I’ve been dreaming of a trip to Ireland for quite some time. While I’ve never considered myself Irish, my DNA test says I’m 4% Irish. That’s a good enough reason to take a trip to Ireland, right? But, mostly, it’s the Irish landscapes that appeal to me.
There are certainly more than five things I want to see and do in Ireland, but that would make this article too long. So let’s just think of this as the first installment. 😉
In Ireland, there are about 190 dolmens, the most recognizable type of megalithic monument. Dolmens are known by many different names: cromlechs, Giants Graves, Diarmuid and Grainne’s Beds, and stone tables. Dolmens generally have an entrance feature, the ‘portal,’ although a blocking stone often closes this. The most characteristic feature is a massive roof stone, weighing tons and inclined at an angle with the highest part over the entrance. Portal dolmens are known as Irish mythological stories and folklore. Most dolmens are covered with mounds of stone, but little remains of these cairns at most sites. The impressive structures we see today are like the skeletons of the monuments.
Coastal walks and drives
From lush glens and magical canal banks to daredevil cliff paths and quaint towns, Ireland has got you covered for walks and drives. Being an island, Ireland naturally offers unique opportunities for coastal walks. The Wild Atlantic Way and Causeway Coast are stand-out locations. Still, don’t overlook the likes of the stunning Beara, Dingle, and Inishowen Peninsulas – each nicely varied with mountainous paths for adventurous souls, as well as gentler terrain. There’s also the Copper Coast in the southeast, a breathtaking shoreline of cliffs, coves, and sea stacks, named after the mining industry that once prospered there. The hilly routes around Achill Island, County Mayo deserve a mention too.
Mountains in Ireland come in many shapes and sizes, but they all come beautifully. The Mourne Mountains boast a host of heavenly hikes. The Wicklow and Kerry Ways traverse stunning mountainscapes with plenty of calmer stretches. Walks and hikes in these verdant surroundings are dealt a dash of color, thanks to the area’s mythical heritage. For every step you take, a fairy, a warrior, a banshee, or a ghost may have taken it before you. Keep it quirky with bog walks in the likes of Tipperary, Laois, Offaly, and Connemara. They are prettily planned with wooden walkways to keep you away from the stickiest terrain. For something a little less muddy, pick a canal and walk its banks under the cover of leafy canopies.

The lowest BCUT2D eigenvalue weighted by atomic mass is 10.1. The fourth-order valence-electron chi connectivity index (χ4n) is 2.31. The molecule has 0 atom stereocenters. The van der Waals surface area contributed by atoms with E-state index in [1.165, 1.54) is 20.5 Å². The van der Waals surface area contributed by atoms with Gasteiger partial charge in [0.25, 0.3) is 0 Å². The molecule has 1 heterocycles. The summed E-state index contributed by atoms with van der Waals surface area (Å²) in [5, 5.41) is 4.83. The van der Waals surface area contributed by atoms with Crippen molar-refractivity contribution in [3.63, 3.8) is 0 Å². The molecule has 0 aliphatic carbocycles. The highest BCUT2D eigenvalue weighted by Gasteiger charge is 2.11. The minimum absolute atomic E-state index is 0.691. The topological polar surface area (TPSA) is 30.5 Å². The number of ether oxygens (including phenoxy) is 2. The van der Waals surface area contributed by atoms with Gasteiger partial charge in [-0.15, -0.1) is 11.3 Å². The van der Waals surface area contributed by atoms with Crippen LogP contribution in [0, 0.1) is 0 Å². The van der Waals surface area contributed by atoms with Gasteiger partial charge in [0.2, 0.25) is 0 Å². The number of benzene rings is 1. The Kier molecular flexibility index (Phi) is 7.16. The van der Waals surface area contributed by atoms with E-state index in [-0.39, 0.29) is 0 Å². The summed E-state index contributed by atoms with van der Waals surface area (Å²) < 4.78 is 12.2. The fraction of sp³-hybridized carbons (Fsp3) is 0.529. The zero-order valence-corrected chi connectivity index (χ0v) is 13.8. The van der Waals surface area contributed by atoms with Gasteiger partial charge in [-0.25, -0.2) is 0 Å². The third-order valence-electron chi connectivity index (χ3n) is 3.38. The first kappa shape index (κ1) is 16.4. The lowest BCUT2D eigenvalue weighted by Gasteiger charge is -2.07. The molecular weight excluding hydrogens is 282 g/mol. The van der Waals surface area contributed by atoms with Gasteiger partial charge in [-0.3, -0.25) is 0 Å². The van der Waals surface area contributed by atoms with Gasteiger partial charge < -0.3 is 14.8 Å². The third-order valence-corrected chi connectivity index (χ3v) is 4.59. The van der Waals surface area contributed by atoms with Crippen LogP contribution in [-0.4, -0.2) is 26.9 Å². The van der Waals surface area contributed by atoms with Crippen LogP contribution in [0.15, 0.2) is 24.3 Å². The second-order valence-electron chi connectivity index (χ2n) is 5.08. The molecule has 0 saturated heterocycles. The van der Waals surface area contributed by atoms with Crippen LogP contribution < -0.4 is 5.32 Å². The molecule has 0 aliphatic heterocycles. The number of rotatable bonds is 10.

Irish pubs have existed for roughly a millennium and have been a center for cultural gatherings in Ireland. They are a social hotspot where people from all walks of life come to gather. In addition to the casual social atmosphere, hearty food and drink, sports, and traditional Irish music are hallmarks of pub culture. The menu is usually regular and straightforward, featuring classic Irish dishes. Drinks include a variety of spirits and beers on tap, while televisions show games such as football or hurling.
The Long Room at Trinity College and the Book of Kells
Trinity College, Ireland’s oldest university, was founded by Queen Elizabeth in 1592. Its library is home to the Book of Kells, which dates back to 800 AD. It is an illuminated manuscript Gospel book written in Latin, containing the four Gospels of the New Testament together with various prefatory texts and tables. It is known for the complexity and extravagance of its illustrations.
Is Ireland on your list of must-visit destinations? Are you looking for a trusted advisor to help you make these trips happen? I’d love to chat with you and determine if I’m a good fit for you. Contact me.